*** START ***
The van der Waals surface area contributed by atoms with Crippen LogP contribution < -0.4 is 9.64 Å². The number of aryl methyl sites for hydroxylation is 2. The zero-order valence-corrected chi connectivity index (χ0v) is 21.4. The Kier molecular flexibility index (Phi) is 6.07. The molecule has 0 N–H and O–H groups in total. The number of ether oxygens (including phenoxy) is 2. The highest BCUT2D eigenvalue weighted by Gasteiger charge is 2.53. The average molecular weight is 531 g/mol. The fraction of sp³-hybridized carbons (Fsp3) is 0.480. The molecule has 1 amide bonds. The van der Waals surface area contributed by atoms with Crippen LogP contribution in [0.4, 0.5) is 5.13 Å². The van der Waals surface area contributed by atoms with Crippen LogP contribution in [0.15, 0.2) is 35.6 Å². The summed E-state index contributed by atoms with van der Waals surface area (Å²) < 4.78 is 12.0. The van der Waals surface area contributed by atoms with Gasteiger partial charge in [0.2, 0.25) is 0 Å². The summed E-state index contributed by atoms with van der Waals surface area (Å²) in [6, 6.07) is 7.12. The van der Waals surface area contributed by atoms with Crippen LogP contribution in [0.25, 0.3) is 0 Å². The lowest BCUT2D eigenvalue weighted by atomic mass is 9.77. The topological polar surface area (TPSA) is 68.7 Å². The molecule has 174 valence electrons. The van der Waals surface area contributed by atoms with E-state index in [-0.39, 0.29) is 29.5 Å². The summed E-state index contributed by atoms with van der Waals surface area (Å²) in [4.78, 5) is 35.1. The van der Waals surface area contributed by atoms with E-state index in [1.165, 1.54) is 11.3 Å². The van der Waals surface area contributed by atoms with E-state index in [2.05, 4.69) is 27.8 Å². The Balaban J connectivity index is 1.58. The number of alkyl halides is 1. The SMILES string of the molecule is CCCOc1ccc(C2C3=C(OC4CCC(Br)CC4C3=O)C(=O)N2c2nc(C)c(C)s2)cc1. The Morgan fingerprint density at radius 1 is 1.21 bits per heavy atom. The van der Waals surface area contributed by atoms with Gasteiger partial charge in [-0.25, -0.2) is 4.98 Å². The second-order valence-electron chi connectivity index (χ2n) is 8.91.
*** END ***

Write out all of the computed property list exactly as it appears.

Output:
The van der Waals surface area contributed by atoms with Crippen LogP contribution < -0.4 is 9.64 Å². The number of aryl methyl sites for hydroxylation is 2. The zero-order valence-corrected chi connectivity index (χ0v) is 21.4. The Kier molecular flexibility index (Phi) is 6.07. The molecule has 0 N–H and O–H groups in total. The number of ether oxygens (including phenoxy) is 2. The highest BCUT2D eigenvalue weighted by Gasteiger charge is 2.53. The average molecular weight is 531 g/mol. The fraction of sp³-hybridized carbons (Fsp3) is 0.480. The molecule has 1 amide bonds. The van der Waals surface area contributed by atoms with Crippen LogP contribution in [0.4, 0.5) is 5.13 Å². The van der Waals surface area contributed by atoms with Crippen LogP contribution in [0.15, 0.2) is 35.6 Å². The summed E-state index contributed by atoms with van der Waals surface area (Å²) < 4.78 is 12.0. The van der Waals surface area contributed by atoms with Gasteiger partial charge in [0.2, 0.25) is 0 Å². The summed E-state index contributed by atoms with van der Waals surface area (Å²) in [6, 6.07) is 7.12. The van der Waals surface area contributed by atoms with Crippen LogP contribution in [0.25, 0.3) is 0 Å². The lowest BCUT2D eigenvalue weighted by atomic mass is 9.77. The topological polar surface area (TPSA) is 68.7 Å². The molecule has 174 valence electrons. The van der Waals surface area contributed by atoms with E-state index in [-0.39, 0.29) is 29.5 Å². The summed E-state index contributed by atoms with van der Waals surface area (Å²) in [4.78, 5) is 35.1. The van der Waals surface area contributed by atoms with E-state index in [1.165, 1.54) is 11.3 Å². The van der Waals surface area contributed by atoms with E-state index in [2.05, 4.69) is 27.8 Å². The Balaban J connectivity index is 1.58. The number of alkyl halides is 1. The SMILES string of the molecule is CCCOc1ccc(C2C3=C(OC4CCC(Br)CC4C3=O)C(=O)N2c2nc(C)c(C)s2)cc1. The Morgan fingerprint density at radius 1 is 1.21 bits per heavy atom. The van der Waals surface area contributed by atoms with Gasteiger partial charge in [-0.25, -0.2) is 4.98 Å². The second-order valence-electron chi connectivity index (χ2n) is 8.91.